Though it may be a late response, a number of electronic industry experts are questioning the scientific reasoning behind the European Union's (EU) Restriction of Hazardous Substances (RoHS). Those speaking out against the legislation claim the EU did not base the directive on robust science. They point to a recent study that shows the conversion to lead-free solder actually runs contrary to the best interests of the environment.
Sources agreed that RoHS will not be repealed, and they concede that China and the U.S. will go forward with their own legislation similar to RoHS. But they still raised the issue that RoHS is based on faulty assumptions about environmental damage. They note that RoHS was based on outdated concepts — such as lead leaching into the soil from discarded electronic products — that have since been proven scientifically wrong. RoHS dissenters have created a website called Pushback at www.Rohsusa.com to discuss their disputes with the science behind RoHS-style laws.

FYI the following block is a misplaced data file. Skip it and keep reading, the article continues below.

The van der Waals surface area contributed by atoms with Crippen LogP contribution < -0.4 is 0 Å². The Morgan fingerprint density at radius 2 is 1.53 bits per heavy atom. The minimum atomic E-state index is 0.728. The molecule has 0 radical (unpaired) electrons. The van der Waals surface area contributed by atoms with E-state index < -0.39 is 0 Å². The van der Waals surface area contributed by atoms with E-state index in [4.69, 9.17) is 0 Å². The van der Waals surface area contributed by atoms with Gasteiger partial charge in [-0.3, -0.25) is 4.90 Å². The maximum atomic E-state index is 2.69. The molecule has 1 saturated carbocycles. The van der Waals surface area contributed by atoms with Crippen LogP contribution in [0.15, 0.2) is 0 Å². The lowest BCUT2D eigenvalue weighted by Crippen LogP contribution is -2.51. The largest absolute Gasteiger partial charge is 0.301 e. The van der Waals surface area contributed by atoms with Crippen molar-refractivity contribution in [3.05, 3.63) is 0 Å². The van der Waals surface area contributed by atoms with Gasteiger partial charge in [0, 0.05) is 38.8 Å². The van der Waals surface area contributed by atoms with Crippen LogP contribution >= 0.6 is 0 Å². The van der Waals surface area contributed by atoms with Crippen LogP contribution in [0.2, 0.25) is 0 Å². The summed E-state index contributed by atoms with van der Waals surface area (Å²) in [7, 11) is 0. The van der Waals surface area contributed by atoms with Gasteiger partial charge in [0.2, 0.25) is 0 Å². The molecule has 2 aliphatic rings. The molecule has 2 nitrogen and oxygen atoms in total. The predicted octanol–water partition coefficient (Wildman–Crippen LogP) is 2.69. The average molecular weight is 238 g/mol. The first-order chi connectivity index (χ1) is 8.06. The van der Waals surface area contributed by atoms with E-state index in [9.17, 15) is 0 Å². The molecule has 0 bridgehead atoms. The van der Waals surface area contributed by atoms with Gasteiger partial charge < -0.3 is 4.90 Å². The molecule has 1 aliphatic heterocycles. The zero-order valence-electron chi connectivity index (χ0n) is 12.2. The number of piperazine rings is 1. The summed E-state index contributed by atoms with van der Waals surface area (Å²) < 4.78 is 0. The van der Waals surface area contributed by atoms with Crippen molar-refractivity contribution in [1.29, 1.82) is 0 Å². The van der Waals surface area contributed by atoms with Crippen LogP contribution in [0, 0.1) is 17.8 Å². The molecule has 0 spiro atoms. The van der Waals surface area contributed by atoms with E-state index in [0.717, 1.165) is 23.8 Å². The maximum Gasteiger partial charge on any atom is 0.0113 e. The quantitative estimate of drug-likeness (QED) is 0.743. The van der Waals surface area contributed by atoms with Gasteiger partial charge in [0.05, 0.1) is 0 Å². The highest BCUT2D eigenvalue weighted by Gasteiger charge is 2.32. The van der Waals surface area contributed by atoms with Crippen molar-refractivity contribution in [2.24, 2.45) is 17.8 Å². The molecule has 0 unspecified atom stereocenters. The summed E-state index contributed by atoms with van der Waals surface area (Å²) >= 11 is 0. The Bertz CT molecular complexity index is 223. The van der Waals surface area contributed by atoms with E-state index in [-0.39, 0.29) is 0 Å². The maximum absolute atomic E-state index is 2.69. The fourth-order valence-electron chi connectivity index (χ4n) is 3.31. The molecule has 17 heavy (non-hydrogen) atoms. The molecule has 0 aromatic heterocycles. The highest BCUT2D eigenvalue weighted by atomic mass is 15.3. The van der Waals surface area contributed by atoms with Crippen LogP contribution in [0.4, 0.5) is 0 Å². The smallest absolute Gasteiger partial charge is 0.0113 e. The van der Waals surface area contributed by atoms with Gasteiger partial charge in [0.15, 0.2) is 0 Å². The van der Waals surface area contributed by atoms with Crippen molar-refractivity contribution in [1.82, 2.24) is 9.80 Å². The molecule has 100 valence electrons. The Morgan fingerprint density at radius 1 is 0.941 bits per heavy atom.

Are they robots or androids? We're not exactly sure. Each talking, gesturing Geminoid looks exactly like a real individual, starting with their creator, professor Hiroshi Ishiguro of Osaka University in Japan.
For industrial control applications, or even a simple assembly line, that machine can go almost 24/7 without a break. But what happens when the task is a little more complex? That’s where the “smart” machine would come in. The smart machine is one that has some simple (or complex in some cases) processing capability to be able to adapt to changing conditions. Such machines are suited for a host of applications, including automotive, aerospace, defense, medical, computers and electronics, telecommunications, consumer goods, and so on. This discussion will examine what’s possible with smart machines, and what tradeoffs need to be made to implement such a solution.